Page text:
We return to the initial value of monopole length calculated in the first analysis 5,16 meters and run an optimization process with 4NEC2 to find antrna optimal length of the counterpoise, with the goal of achieving a minimum SWR. The result is a counterpoise of moopolo meters with an SWR of 1: Please remember that this solution is only valid for this monopole, at this working frequency and over this type of ground. After our counterpoise length optimization process, the SWR is around 1: The radiation pattern is no more omnidirectional: If we analyze the vertical plane of the radiation pattern fig.

If we compare the results with those of example 2, we see that, using the counterpoise, we have improved the antenna gain in 6,5 dB, having also three times more radiation efficiency. With an adequated counterpoise length we can also achieve the impedance matching in the working band. It can be concluded that, for a monopole of given length, the use of a single radial or counterpoise of studied length will benefit the overall antenna efficiency and gain in the direction imposed by the counterpoise.

In fact, the counterpoise is another part of the whole antenna, so its length has to be studied to optimize the SWR. In the previous example we have proven that the gain and radiation efficiency of a monopole are improved angena means of an unique radial or counterpoise.

However, under this condition the monopole is no more an omnidirectional antenna, having more directivity in the direction imposed by the counterpoise. If we want to keep the omnidirectional characteristic, it will be necessary to use at least 4 radials.


In order to ensure that we have an omnidirectional radiation pattern, the four radials are installed at 90 degrees intervals over the ground plane.

In the 4NEC2 simulation, in order to avoid the radials to be in direct contact with the ground, we will rise the whole structure 0,1 meters above ground.

The length of the monopole is the same as in the previous examples 5,16 meters and each radial is 4,79 meters long, as calculated in example 3. The SWR at the design frequency is 1: If we compare the results with those of example 3, we achieve an improvement of 0,8 dB in the antenna gain, with the additional advantage of having an omnidirectional radiation pattern.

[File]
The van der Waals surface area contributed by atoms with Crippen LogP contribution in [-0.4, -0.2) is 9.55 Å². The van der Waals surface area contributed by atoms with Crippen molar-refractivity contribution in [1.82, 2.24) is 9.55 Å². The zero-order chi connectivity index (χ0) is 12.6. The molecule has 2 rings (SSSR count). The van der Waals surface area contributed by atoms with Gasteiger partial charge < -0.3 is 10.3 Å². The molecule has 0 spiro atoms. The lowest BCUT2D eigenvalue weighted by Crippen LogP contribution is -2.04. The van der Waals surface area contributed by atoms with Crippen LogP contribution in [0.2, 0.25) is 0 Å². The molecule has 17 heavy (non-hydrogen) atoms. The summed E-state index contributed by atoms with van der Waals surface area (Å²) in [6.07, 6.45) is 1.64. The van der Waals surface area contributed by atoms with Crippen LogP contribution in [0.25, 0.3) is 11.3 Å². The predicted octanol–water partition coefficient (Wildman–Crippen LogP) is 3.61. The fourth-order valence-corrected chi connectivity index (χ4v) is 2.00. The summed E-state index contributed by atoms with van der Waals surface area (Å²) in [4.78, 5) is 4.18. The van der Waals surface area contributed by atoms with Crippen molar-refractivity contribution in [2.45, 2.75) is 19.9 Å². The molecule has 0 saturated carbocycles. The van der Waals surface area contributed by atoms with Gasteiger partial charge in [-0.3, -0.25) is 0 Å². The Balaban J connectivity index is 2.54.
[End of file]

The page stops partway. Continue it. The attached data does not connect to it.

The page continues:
The radiation efficiency is almost twice the previous value. The table 1 is a summary of the simulations performed with the ideal monopole over perfect ground, the monopole over real average ground and the effects of using one or monoploo radials or counterpoises.

It also includes the results obtained simulating several radial configurations up to radials. Comparison of several monopole configurations. The real ground makes the currents flowing out of the antenna to return though a medium of low electric conductivity.

The results are even worse over dry soil. The impedance of the antenna at its feeding point changes, making necessary to design again the antenna length, or to use a matching network or antenna coupler.

The radiation efficiency is three times bigger than in the previous case and the antenna gain is 6 dB better. In order to achieve an omnidirectional radiation pattern, an even number of radials must be used, in a completely simmetrical layout.

The higher the number of radials, the bigger the natena efficiency and antenna gain. Using more than radials will not make further difference. Monopole over monoopolo ground.

Monopole over real ground. Monopole with one radial or counterpoise.

antena monopolo de cuarto de onda – Spanish-English Dictionary

Monopole with 4 radials. The resulting SWR is 1: The radiation pattern is again omnidirectional, thanks to the layout of the 4 radials fig. The general conclusions are: